What psoriasis is like: Psoriasis is made of red, scaly plaques that can be itchy and painful. It can show up anywhere but is most commonly found on the scalp, as well as the outside of the elbows and knees. It usually starts between age 10 and 30 and tends to be a chronic condition. “It’s a stubborn disease that waxes and wanes, so people have it for their whole lives,” says dermatologist Paul Cohen.
What causes psoriasis: This skin rash is the result of your immune system attacking the skin’s cells, and creating new ones too quickly, which then build up into the plaques. There’s no one single cause, but the condition runs in families. Stress, obesity, smoking and having many infections (particularly strep throat) increase your risk.
How to treat psoriasis: The first step is generally topical steroids, which can be used for a week or two at a time to clear up the plaques. For ongoing treatment, people use a synthetic form of vitamin D (which slows skin growth), medicated shampoos and retinoids (a topical version of vitamin A). Daily exposure to sunlight also seems to help, as does moisturising well. For more serious cases, options include oral medications that suppress the immune system and phototherapy done in a doctor’s office with a special light. (Discover more applications of light therapy.)
Possible red flag: Serious cases can involve the joints, a condition called psoriatic arthritis. Also, psoriasis increases your chances of having some other diseases, including type 2 diabetes, cardiovascular disease and autoimmune conditions such as Crohn’s – all of which are, like psoriasis, linked to inflammation.
What hives are like: Hives are itchy, raised welts that often have a red ring around them. Their most salient characteristic is that they disappear after about a day, only to show up later in a different location. They come in two forms: acute, which lasts six weeks or less, and chronic.
What causes hives: Hives are often the result of the body releasing histamine as part of an allergic reaction to drugs, food or some other irritant. They also commonly appear after a viral illness, as a side effect of your immune system revving up to battle the disease. “There are a number of potential triggers,” says dermatologist Katie Beleznay. In most cases, she adds, the specific origin is never determined.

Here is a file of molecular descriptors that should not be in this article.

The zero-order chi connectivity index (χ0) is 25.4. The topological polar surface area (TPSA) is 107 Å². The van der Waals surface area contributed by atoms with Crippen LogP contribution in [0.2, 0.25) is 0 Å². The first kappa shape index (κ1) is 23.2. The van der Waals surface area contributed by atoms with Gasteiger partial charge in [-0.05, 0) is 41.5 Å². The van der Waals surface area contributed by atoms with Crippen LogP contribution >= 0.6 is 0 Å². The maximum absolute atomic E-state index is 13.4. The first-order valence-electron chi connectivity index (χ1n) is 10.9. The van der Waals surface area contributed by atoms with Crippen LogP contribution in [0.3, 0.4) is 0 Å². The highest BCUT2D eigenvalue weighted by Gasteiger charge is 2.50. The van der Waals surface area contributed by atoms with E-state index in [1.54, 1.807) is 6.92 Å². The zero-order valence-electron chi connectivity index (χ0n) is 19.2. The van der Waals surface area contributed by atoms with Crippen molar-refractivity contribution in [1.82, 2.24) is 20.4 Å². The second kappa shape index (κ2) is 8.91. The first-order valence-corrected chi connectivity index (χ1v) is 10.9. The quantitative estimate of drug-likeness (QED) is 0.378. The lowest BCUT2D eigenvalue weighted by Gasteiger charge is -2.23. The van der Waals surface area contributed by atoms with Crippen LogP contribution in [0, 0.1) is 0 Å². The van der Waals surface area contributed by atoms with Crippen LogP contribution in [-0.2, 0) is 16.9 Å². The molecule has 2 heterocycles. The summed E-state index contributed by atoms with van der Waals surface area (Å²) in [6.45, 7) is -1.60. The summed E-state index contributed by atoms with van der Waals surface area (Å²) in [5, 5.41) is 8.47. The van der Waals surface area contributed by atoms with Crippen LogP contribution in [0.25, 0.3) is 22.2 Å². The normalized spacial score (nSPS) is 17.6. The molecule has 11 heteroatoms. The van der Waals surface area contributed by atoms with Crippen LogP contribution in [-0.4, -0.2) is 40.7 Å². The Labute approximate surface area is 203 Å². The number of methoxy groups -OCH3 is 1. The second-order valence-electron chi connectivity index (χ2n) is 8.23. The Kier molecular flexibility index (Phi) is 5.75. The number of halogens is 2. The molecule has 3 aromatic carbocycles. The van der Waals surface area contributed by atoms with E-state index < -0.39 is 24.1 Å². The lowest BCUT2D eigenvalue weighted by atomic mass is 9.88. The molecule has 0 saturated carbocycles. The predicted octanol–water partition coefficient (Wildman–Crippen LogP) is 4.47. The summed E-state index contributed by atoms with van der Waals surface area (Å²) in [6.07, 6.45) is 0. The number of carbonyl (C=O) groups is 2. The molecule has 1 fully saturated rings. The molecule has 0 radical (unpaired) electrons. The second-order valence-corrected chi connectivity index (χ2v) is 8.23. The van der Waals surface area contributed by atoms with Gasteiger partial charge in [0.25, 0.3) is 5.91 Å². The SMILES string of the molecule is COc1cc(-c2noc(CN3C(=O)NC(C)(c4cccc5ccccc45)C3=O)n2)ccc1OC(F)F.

How to treat hives: Since hives are a histamine reaction, over-the-counter antihistamines are the first line of defence. If that doesn’t clear them up, ask a doctor if you should use a stronger antihistamine or oral prednisone, an anti-inflammatory medication.
Possible red flag: Rarely, people suffer from ongoing outbreaks of hives almost daily for six weeks or more, a condition called chronic idiopathic urticaria (CIU). The treatment for CIU is the same as for regular hives, but in some cases, it can also be a sign of an underlying thyroid disease or cancer.
What eczema is like: Eczema presents as patches of red, scaly skin that are extremely itchy, especially at night. These rashes often appear on the inside of your elbows and knees. If it’s more serious, the skin might blister or look thickened and white in those areas.
What causes eczema: Eczema is the result of having a weakened skin barrier, which can lead to inflammation and an overreaction from your immune system. Most people are born with it, and your genes are partly to blame. “You’re more predisposed to eczema if you have a family history of asthma, hay fever or the condition itself,” says Lisa Kellett, a dermatologist in Toronto. Some research also suggests that it might be a reaction to pollution, or to not being exposed to enough germs in childhood. (Kids who have dogs, for example, are less likely to have eczema.)
How to treat eczema: For general maintenance, apply a thick, hypoallergenic moisturizer to affected areas immediately after a bath or shower and at night. More serious flares will need topical prescription steroid creams or non-steroid immunosuppressant creams. People with stubborn eczema might also try phototherapy, which uses UVB light to help calm your immune system and reduce itchiness.
Possible red flag: Rarely, what looks like eczema is actually skin cancer, as both can appear red and scaly. “The difference with skin cancer is that it doesn’t go away if you use a steroid,” says Kellett.